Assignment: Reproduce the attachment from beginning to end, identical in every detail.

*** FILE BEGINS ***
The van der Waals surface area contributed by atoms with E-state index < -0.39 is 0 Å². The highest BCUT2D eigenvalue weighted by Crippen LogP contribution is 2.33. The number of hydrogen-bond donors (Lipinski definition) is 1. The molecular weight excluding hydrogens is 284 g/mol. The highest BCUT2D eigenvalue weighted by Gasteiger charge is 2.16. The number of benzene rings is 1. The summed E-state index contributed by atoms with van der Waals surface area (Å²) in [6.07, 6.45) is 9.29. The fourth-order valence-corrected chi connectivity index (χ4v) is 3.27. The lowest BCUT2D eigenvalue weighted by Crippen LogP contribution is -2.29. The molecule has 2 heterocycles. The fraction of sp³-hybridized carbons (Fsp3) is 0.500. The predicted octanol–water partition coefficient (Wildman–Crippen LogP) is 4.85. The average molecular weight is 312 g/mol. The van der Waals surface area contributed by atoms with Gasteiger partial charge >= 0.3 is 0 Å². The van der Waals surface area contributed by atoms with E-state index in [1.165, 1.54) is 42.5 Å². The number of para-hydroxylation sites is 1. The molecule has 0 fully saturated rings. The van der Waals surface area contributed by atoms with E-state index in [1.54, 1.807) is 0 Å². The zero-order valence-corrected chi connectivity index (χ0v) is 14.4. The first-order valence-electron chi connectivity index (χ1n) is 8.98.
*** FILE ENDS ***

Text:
The van der Waals surface area contributed by atoms with E-state index < -0.39 is 0 Å². The highest BCUT2D eigenvalue weighted by Crippen LogP contribution is 2.33. The number of hydrogen-bond donors (Lipinski definition) is 1. The molecular weight excluding hydrogens is 284 g/mol. The highest BCUT2D eigenvalue weighted by Gasteiger charge is 2.16. The number of benzene rings is 1. The summed E-state index contributed by atoms with van der Waals surface area (Å²) in [6.07, 6.45) is 9.29. The fourth-order valence-corrected chi connectivity index (χ4v) is 3.27. The lowest BCUT2D eigenvalue weighted by Crippen LogP contribution is -2.29. The molecule has 2 heterocycles. The fraction of sp³-hybridized carbons (Fsp3) is 0.500. The predicted octanol–water partition coefficient (Wildman–Crippen LogP) is 4.85. The average molecular weight is 312 g/mol. The van der Waals surface area contributed by atoms with Gasteiger partial charge >= 0.3 is 0 Å². The van der Waals surface area contributed by atoms with E-state index in [1.165, 1.54) is 42.5 Å². The number of para-hydroxylation sites is 1. The molecule has 0 fully saturated rings. The van der Waals surface area contributed by atoms with E-state index in [1.54, 1.807) is 0 Å². The zero-order valence-corrected chi connectivity index (χ0v) is 14.4. The first-order valence-electron chi connectivity index (χ1n) is 8.98.